A subjective answer to the political question: Should an official religious service take place in a government school in a democratic, secular and multi-religious state?

Essay by TjopUniversity, Bachelor'sA+, September 2006

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With regards to this topic, I have a different opinion for each type of state.

A democratic state is a state which is ruled by the people; democracy implies both popular participation and government in the public interest. For this reason, whether or not an official religious service should take place in a school should be the choice of the people. Those schools which would like to have an official religious service should be allowed to, those that don't should have the choice to not.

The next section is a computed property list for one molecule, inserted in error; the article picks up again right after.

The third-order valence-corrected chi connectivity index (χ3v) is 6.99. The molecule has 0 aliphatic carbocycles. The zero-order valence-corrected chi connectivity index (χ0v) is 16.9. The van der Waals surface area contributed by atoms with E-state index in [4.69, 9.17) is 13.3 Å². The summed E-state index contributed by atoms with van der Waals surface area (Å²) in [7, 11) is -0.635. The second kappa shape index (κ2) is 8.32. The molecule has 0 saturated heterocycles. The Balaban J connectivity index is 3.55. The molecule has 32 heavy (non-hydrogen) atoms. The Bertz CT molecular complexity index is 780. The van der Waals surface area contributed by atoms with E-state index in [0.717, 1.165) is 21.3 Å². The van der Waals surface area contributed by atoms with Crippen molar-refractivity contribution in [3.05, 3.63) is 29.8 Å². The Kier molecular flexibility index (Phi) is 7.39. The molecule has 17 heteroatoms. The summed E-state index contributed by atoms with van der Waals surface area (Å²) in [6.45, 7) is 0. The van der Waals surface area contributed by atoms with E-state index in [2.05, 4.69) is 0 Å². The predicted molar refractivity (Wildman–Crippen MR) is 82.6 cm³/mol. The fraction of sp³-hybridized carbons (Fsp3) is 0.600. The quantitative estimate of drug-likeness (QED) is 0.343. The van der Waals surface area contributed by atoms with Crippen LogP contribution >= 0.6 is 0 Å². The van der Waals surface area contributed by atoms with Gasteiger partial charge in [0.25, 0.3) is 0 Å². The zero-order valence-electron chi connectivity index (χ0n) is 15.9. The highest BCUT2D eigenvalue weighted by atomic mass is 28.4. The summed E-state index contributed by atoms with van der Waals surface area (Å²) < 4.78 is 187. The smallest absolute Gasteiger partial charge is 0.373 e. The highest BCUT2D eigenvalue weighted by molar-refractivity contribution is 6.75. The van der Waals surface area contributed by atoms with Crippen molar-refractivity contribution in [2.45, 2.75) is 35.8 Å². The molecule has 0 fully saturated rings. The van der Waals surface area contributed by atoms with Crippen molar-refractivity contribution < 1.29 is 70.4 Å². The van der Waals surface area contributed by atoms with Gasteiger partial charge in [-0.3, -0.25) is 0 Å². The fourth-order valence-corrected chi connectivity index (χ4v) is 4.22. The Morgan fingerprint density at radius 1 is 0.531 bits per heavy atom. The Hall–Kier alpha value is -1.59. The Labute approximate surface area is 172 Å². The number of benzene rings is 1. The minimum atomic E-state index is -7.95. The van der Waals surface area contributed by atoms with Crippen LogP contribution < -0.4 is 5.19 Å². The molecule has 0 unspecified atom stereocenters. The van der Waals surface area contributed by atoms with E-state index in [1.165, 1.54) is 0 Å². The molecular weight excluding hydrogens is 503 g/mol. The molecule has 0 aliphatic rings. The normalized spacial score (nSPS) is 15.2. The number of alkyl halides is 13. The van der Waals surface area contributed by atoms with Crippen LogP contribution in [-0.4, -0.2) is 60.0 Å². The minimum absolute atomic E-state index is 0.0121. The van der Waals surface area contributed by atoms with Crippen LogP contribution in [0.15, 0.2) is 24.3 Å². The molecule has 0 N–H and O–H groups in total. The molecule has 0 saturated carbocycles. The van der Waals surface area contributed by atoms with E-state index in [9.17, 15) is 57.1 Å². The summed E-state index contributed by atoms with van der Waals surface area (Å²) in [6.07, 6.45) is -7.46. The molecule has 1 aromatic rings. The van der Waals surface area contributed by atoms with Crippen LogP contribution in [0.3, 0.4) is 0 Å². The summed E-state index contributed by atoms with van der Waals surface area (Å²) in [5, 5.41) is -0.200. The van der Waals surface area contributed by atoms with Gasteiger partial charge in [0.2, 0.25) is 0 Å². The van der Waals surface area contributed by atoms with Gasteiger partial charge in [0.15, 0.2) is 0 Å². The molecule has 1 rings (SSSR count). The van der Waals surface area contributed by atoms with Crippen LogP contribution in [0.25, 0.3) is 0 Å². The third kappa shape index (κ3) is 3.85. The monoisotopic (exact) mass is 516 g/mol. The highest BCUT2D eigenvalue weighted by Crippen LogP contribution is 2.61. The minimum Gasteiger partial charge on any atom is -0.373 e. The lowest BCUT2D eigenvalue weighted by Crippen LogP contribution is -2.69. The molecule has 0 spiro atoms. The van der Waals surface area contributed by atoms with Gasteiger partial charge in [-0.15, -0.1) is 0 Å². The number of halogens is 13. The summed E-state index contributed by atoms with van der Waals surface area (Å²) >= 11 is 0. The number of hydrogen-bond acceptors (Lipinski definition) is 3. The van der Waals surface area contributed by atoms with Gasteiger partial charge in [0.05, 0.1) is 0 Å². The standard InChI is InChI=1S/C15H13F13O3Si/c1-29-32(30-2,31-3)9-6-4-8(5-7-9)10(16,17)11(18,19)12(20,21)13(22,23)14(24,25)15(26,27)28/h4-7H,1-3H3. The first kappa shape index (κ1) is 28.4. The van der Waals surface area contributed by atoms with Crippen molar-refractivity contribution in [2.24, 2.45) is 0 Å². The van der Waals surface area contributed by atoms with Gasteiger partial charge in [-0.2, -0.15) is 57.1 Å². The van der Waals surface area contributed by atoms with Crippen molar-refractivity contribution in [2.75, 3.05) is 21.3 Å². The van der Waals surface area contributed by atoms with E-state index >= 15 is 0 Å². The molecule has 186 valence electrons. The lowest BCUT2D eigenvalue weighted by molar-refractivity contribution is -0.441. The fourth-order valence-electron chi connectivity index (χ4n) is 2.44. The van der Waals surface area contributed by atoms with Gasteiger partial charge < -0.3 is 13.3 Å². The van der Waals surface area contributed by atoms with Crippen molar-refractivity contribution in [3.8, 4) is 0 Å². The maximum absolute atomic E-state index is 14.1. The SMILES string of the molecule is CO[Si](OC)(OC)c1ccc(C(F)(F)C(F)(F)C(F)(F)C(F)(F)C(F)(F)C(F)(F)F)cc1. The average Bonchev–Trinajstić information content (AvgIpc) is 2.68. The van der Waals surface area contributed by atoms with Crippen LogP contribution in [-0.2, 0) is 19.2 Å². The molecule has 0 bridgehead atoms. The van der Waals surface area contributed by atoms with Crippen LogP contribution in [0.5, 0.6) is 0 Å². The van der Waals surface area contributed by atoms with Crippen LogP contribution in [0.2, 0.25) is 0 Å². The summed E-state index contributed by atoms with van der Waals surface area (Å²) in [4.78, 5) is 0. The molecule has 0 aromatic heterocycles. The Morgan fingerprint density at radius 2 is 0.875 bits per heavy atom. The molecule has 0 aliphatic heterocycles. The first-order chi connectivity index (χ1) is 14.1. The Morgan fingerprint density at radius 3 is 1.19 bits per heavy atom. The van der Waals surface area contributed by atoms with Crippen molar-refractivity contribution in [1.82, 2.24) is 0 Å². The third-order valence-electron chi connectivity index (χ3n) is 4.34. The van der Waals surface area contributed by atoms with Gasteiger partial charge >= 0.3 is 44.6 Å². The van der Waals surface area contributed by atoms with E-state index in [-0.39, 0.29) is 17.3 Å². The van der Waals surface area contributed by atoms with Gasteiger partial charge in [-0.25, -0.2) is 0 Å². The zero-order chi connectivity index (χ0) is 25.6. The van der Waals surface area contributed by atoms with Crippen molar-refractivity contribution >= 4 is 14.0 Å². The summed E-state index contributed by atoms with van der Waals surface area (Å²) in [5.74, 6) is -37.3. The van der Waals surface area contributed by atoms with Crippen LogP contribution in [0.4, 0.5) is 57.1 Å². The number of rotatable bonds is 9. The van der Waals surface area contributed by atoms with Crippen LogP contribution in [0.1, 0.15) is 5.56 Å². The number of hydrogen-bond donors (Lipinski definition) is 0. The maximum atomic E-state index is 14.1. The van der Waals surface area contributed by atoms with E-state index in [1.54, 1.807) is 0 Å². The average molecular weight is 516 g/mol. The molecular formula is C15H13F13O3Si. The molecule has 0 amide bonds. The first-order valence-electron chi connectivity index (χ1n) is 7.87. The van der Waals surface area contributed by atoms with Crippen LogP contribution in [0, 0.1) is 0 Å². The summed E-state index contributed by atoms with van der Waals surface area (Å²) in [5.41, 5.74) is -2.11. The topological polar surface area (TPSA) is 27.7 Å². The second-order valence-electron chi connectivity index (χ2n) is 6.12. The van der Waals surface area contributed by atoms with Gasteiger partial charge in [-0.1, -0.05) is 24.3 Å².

A secular state is a state where there is a belief that religion should not intrude into worldly affairs, usually accompanied by a desire to separate church from the state. In a secular state, I do not believe that an official religious service should take place because education is a secular affair, and holding services in a government education facility would be defying the beliefs of a secular system.

In a multi-religious state, it is difficult to say whether or not an official religious service should take place or not. In government schools that have scholars of only one religion, it could be allowed. But, in a multi-religious, multi-cultural state, there will be scholars in each school of many different religious denominations. For this reason, I believe that government schools in a multi-religious state should NOT hold official religious services, because it could be viewed as an attempt to impose certain religious values on people with different religious backgrounds.